The Fresh Loaf

News & Information for Amateur Bakers and Artisan Bread Enthusiasts

Used pottery kiln brick.

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clearlyanidiot's picture
clearlyanidiot

Used pottery kiln brick.

I'm thinking of building a second smaller rocket oven, but I'd rather reuse some used Pottery Kiln bricks that I salvaged.

My understanding is that some glazes could have contained lead: As long as it's not in direct contact with food, how safe would it be to reuse the brick?

DavidEF's picture
DavidEF

I'd use the bricks and not worry about the lead. If it's there, it would be in such low quantities. Divide that by the ratio of how much might escape and get in contact with food. Then, divide again by the amount of the food that one person may eat. "You're gonna eat the whole miche?" After all that math, think about all the much worse things you probably come in contact with in greater quantities than that. To me, the danger is small and insignificant. Simply crossing paths with cigarette smoke is more likely to kill you or make you sick, and how many times have we done that in our lives?

yozzause's picture
yozzause

Fire bricks and kiln bricks there is a difference , the firebrick is very heavy compared to a normal house brick whereas the kiln brick is somewhat lighter than a standard house brick. the fire brick stores the heat whereas the kiln brick reflects or insulates against the heat. The fire brick is able to withstand the abrasive nature of fire and the loading of bread or trays directly onto them, the kiln brick is used for a lining for extremely high temperatures used in firing clay and ceramics but due to its porous and insulating qualities will break up readily with abrasion.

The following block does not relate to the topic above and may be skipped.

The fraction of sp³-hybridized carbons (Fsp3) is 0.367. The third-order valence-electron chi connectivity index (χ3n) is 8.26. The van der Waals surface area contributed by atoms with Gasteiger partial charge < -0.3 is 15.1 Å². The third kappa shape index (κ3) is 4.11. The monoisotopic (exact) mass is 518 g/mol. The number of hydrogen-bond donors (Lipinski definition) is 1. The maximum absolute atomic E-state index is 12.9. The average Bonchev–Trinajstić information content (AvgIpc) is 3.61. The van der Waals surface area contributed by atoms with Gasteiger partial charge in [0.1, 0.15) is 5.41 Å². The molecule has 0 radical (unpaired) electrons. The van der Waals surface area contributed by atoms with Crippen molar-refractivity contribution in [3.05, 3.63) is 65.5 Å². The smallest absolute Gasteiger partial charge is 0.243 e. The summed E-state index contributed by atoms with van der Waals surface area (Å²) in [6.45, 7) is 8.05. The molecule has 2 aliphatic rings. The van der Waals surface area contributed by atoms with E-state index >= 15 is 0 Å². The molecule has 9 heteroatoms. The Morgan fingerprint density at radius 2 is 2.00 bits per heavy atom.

attached is a great link http://www.traditionaloven.com/articles/81/insulating-fire-bricks

Regards Derek  

clearlyanidiot's picture
clearlyanidiot

I agree with your differentiation of firebrick and kiln brick, but the kiln I salvaged had both. Long story short two electric kilns were being garbaged, so I grabbed them. The walls were made of the kiln brick you mentioned, very light, almost like ceramic styrofoam. There were also these slabs that go inbetween layers of pottery (I'm guessing) which are as heavy as firebrick. 

The light brick might work well as an insulating liner, but probably not for heat retention. The heavy slabs I could see using as a roof for an oven, if I can ascertain they're not going to kill me.

Interesting link.

 

clearlyanidiot's picture
clearlyanidiot

It's probably not a good idea to try reusing kiln brick for anything.

http://www.goshen.edu/art/DeptPgs/Hazards.html